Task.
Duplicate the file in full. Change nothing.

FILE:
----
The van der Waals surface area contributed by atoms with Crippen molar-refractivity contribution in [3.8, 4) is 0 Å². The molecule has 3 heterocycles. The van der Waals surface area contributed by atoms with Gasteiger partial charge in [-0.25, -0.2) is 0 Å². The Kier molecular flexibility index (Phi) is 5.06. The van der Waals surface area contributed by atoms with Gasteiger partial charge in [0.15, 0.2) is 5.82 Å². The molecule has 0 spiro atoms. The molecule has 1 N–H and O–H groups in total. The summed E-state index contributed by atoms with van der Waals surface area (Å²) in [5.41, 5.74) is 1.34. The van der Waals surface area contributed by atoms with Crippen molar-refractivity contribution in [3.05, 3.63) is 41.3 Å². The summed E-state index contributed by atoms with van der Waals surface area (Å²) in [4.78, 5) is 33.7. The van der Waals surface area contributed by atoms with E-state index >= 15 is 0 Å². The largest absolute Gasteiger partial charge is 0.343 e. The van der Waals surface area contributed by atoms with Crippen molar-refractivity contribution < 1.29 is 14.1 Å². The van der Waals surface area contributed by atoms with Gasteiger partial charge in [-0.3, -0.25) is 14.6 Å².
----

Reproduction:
The van der Waals surface area contributed by atoms with Crippen molar-refractivity contribution in [3.8, 4) is 0 Å². The molecule has 3 heterocycles. The van der Waals surface area contributed by atoms with Gasteiger partial charge in [-0.25, -0.2) is 0 Å². The Kier molecular flexibility index (Phi) is 5.06. The van der Waals surface area contributed by atoms with Gasteiger partial charge in [0.15, 0.2) is 5.82 Å². The molecule has 0 spiro atoms. The molecule has 1 N–H and O–H groups in total. The summed E-state index contributed by atoms with van der Waals surface area (Å²) in [5.41, 5.74) is 1.34. The van der Waals surface area contributed by atoms with Crippen molar-refractivity contribution in [3.05, 3.63) is 41.3 Å². The summed E-state index contributed by atoms with van der Waals surface area (Å²) in [4.78, 5) is 33.7. The van der Waals surface area contributed by atoms with E-state index >= 15 is 0 Å². The largest absolute Gasteiger partial charge is 0.343 e. The van der Waals surface area contributed by atoms with Crippen molar-refractivity contribution < 1.29 is 14.1 Å². The van der Waals surface area contributed by atoms with Gasteiger partial charge in [-0.3, -0.25) is 14.6 Å².